One of my best friends asked after a year of knowing me if Jason was mute. I’m NOT kidding. So when she learned he could indeed speak, she wondered if he liked her or not, given he hadn’t spoken any words to her.

He talks to me. But there’s that part of marriage where we don’t want to have to draw or drag or nag something out of someone…or that part where we expect or think they should just know what we are thinking or what it is we want from them…

Don’t get me wrong, he and I talk, and he talks to his colleagues and his friends and family. But on any given day when we’re juggling homeschool, a famously curious preschooler, a career from home, searching for time in a day for me to get in some writing, and all the ins and outs of life in general, many marriages lack intentional communication. Some are great at regular date nights. We are. Ask our babysitter, Bina. But 2 hours, once a week or every other week, don’t make a marriage go round, and certainly don’t allow it to run deep. That’s just maintenance.

In December as we were driving cross-country for the holidays, this happened in the car:

Jason: (out of the blue, nonchalantly…) Hey, next weekend when we get to Denver we’re having breakfast with Gary Bruegman (a marriage counselor).
Me: (cool with it, not in a paranoid voice…) Ok. Why?
Jason: (casually, matter-of-fact…) Because you said you wanted to do some marriage counseling.
Me: (uhhhh….) Yeah, I’ve been saying that for 21 years, but, sure, I’ll take it…

No. It was not up to Jason to make the phone call. I could have made a phone call years ago. The funny thing is, we’ve already told Emily that as a pre-wedding and post-honeymoon gift, we are giving her and her husband a couple years worth of marriage counseling…to start out with great resources and a neutral third-party advocate, basically to learn how to hear one another. Emotions and feelings and passion run deep, but a couples’ first year and first fight can throw up some pretty powerful walls, and we want to encourage the art of conversation and communication, as well as quick and true forgiveness, for our children and the important people in their lives before they are too shut down to call a counselor…because when you call a counselor as a last resort, often the walls aren’t just walls but fortresses.

Jason and I have learned through trial and error and tears how to fight fair, not to diminish the other person, holding them dear in our hearts, even as we disagree. This wasn’t always the case. When Jason and I were dating and we’d disagree, I had to “win” the disagreement, he had to agree with me, and I needed to be right. Period. I had never learned it was okay to disagree. My parents disagreed behind closed doors, and as one of 3 daughters of a very protective father, his word was law. Set free into college as a young woman, it was my turn to exercise my definitive opinions and decisiveness.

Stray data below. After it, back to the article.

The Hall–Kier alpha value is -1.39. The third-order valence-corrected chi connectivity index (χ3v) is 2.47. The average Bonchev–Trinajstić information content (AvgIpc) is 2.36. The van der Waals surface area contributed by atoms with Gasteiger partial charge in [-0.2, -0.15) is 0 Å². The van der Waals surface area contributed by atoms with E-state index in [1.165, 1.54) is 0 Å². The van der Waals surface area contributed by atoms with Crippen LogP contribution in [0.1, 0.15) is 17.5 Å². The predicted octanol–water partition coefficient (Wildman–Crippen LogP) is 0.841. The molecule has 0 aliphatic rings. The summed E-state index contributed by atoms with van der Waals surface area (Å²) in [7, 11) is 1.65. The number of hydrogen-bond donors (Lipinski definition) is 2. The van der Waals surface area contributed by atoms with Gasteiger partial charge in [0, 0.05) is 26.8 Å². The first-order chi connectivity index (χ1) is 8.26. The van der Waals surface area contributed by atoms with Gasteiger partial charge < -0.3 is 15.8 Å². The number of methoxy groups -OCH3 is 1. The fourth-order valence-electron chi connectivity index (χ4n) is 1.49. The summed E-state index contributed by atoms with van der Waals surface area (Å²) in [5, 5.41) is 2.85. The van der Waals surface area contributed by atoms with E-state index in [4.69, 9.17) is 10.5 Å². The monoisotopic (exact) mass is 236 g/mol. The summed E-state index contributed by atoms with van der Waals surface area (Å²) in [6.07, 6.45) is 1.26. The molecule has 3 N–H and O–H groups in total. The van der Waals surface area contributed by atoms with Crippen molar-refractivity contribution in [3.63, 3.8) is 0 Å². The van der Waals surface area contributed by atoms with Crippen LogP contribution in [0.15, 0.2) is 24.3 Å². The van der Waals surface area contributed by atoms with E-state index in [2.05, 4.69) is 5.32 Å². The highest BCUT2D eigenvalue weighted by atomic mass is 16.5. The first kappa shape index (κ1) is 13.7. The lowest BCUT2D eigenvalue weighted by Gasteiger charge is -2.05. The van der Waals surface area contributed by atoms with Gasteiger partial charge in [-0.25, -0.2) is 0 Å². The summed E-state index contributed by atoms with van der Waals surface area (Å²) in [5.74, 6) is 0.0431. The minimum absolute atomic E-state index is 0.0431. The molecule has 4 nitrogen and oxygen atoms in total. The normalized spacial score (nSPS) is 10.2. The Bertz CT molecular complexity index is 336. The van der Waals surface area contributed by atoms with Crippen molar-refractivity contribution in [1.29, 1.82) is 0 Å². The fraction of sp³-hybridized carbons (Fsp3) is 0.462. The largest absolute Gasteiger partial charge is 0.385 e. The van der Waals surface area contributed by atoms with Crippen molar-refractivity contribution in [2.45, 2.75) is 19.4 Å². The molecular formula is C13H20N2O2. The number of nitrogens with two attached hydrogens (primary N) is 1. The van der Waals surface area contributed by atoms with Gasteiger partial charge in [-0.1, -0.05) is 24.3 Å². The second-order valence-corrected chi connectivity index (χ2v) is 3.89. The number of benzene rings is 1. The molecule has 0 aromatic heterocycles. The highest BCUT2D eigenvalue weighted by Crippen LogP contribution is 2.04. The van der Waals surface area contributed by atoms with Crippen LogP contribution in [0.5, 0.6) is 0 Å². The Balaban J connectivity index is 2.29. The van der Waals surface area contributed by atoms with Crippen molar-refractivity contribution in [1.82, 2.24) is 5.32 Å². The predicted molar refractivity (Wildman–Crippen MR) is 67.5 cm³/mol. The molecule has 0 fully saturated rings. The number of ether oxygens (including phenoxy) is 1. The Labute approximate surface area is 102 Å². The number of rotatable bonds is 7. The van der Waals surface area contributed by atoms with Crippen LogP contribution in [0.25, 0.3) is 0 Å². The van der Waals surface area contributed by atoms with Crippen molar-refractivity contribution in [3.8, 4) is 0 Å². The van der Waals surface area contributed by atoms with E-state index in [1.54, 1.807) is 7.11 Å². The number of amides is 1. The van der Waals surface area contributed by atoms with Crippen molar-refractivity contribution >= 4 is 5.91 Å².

It rocked my world to have a mature, educated man (Jason) say to me, “It’s okay to disagree. We can have differing views and opinions and still be okay. It doesn’t mean I’m the boss of you.”

Huh. Novel concept…

And believe me, we don’t see eye to eye on some things, but we respect one another in the process, hear the other’s perspective, try to honor one another in it, and no matter what, at the end of the day, we choose love above all else. We pray together before bed, always kiss good night, and have tried diligently to practice forgiving quickly. 21 years makes a habit.

But I digress…

So, then, as we were driving to breakfast to meet the marriage counselor (a gem of a man, our dear friends’ dad, and a wise soul who also does weekend intensives…one in which we’ll be participating), this transpired:

Jason: (casually, but deep down, a little sassy…) So, what do you want to talk to Gary about?
Me: (looking sideways, bratty, with a “don’t make me smack you” kind of look…) I don’t know. You’re the one who called him…

Then we both smirked and probably talked about the unknown and adventure of our vagabond lives….

You see, marriage counseling isn’t bad and it isn’t only for times of crisis. In fact, it’s an excellent tool to utilize WHILE you are still friends, still in love, still speaking, still having sex…profound, huh?

Gary didn’t tell us about the Stand Up meeting…in fact, Jason did. He put into words what I suggested, which was simply, “Hey, outside of us praying together and reading the Bible, can we just meet for 5 minutes each morning and give each other a run down of our days?!” But Gary did talk to us about the simple act of connecting through intentional communication…that many marriages have the physical part down, and even the spiritual part, but the emotional parts need tweaking, not separately, but the three working together as a whole.

A “Stand Up” meeting is simply done standing up, hence the name. The idea is to stay focused, on point, and simply check in with your team.

This little tool and intentional 5 minutes of our morning, and sometimes before bed as well, has been quite a gift to me, at least. I’ll see if I can get Jason to write his version and take on it, so as maybe to convince some guys out there that communicating with their wife or girlfriend isn’t the worst thing in the world…and is highly beneficial all around.

Stay tuned…